As illustrated in part in FIG. 6, each of rings 80,82 disposed in their respective bore elements, 30,32 include a plurality of threaded cavities 130,132, respectively. The number of these threaded cavities along with their respective spacing, are commensurate with the number and spacing of bores 122 in flange seal 110. Thereby, bolts 124 are used to secure a flange seal 110 to each of rings 80,82. By appropriate tightening of bolts124, the flange seals will be brought to bear tightly against respective annular surfaces 44,46 of bore elements 30,32, respectively. Because of the forces drawing each ring 112 toward the respective one of rings 80,82 in bore elements 30,32, movement or flexing of the bore elements, irrespective of cause, will be essentially precluded. The resulting immobility of bore elements 30,32, in combination with the pressure of annular surfaces 44,46 (and rings 48,50) bearing against the respective one of flange seals 110, no leakage therebetween will occur irrespective of the translatory position of the gate valve. Thus, the connected pipes, their radial flanges and the exterior of the gate valve will not become corroded by leaking fluid. Furthermore, no leaking fluid will exist to seep intermediate the gate valve body and the bore and chest liner.

The resulting effectiveness of the seal has been of particular significancein large sized gate valves on the order of 30 inches or more. However, evenfor gate valves on the order of 18 to 30 inches, improvements have been noted. Such improvements are of significant import to longevity of the gate valve at remote locations and at locations where material corrosive to the gate valve body are transported therethrough.

The attachment of radial flange 94 of a connected pipe 90 to body half 12 is equivalent to that described with respect to FIG. 5. However, since flange seal 110 is radially within the perimeter of bore 96, a space exists between bore 96 and threaded cavity 22a. Nevertheless, upon tightening of bolt 102 penetrably engaging bore 96 and threaded cavity 22a, radial flange 94 is brought into sealing engagement with liner 122 adjacent surface 114 of ring 112. Similarly, bolt 104 penetrably engaging bore 100 and threadedly engaging threaded cavity 22, draws radial flange 98 of pipe 92 adjacent liner 120 lining surface 116 of ring 112 to effect a seal therebetween. Because of the robustness of flange seals 110 and rings 80,82, essentially all movement and flexing of bore elements 32 is eliminated and the seal between radial flanges 94,98 and body halves 12,14of gate valve 10 is maintained inviolate.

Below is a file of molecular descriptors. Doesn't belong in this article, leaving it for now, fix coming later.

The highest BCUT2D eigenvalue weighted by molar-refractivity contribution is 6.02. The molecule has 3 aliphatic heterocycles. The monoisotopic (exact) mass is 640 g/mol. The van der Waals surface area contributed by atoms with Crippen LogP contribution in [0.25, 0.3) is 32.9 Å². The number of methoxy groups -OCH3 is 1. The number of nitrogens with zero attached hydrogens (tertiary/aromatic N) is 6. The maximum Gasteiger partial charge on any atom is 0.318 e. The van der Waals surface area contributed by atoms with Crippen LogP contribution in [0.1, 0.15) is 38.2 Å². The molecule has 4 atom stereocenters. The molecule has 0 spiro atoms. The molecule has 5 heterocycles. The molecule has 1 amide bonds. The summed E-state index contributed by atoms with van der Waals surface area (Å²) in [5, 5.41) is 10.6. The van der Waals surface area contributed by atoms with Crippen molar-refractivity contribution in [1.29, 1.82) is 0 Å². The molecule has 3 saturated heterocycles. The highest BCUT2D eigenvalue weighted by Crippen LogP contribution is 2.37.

Under certain circumstances, is may be preferable to avoid the gap providedby flange seal 110, as illustrated in FIG. 6. A variant flange seal 140 forthis purpose is illustrated in FIGS. 7 and 8. This flange seal is duplicative of flange seal 110 described above except that it includes a radial dimension sufficient to penetrably receive the bolts extending through the radial flanges of the pipes connected to opposed sides of gatevalve 10. For simplicity and cohesiveness of description, elements illustrated in FIGS. 7 and 8 common with earlier described elements will be identified with corresponding reference numerals. Ring 142 includes bores 122, as described above. In addition, it includes a plurality of further bores 144 positionally commensurate with bores 66, 68, 70 and threaded bores 22. Liner 146 is equivalent to liner 120 shown in FIG. 4 and it is extended across opposed radial surfaces 148,150 of each flange seal 140. The liner also extends across inner annular surface 118, as described above. Flange seal 140 is secured adjacent annular face 44 by a plurality of counter sunk bolts 124 penetrably engaging counter sunk aperture 122 in ring 142 and threadedly engaging threaded bore 130 in ring80. This attachment provides, as discussed above, a relatively rigid immobile and non flexing seal against flange seal 140. Similarly, a flangeseal 140 is brought into sealing engagement with annular face 46 by countersunk bolts 124 penetrating counter sunk aperture 122 in ring 142 and threadedly engaging threaded cavity 132 in ring 82. Upon such attachment of opposed flange seals 140, apertures 144 will be in alignment with threaded cavities 22(22a) and each of smooth surface bores 66, 68 and 70 disposed in each of body halves 12,14.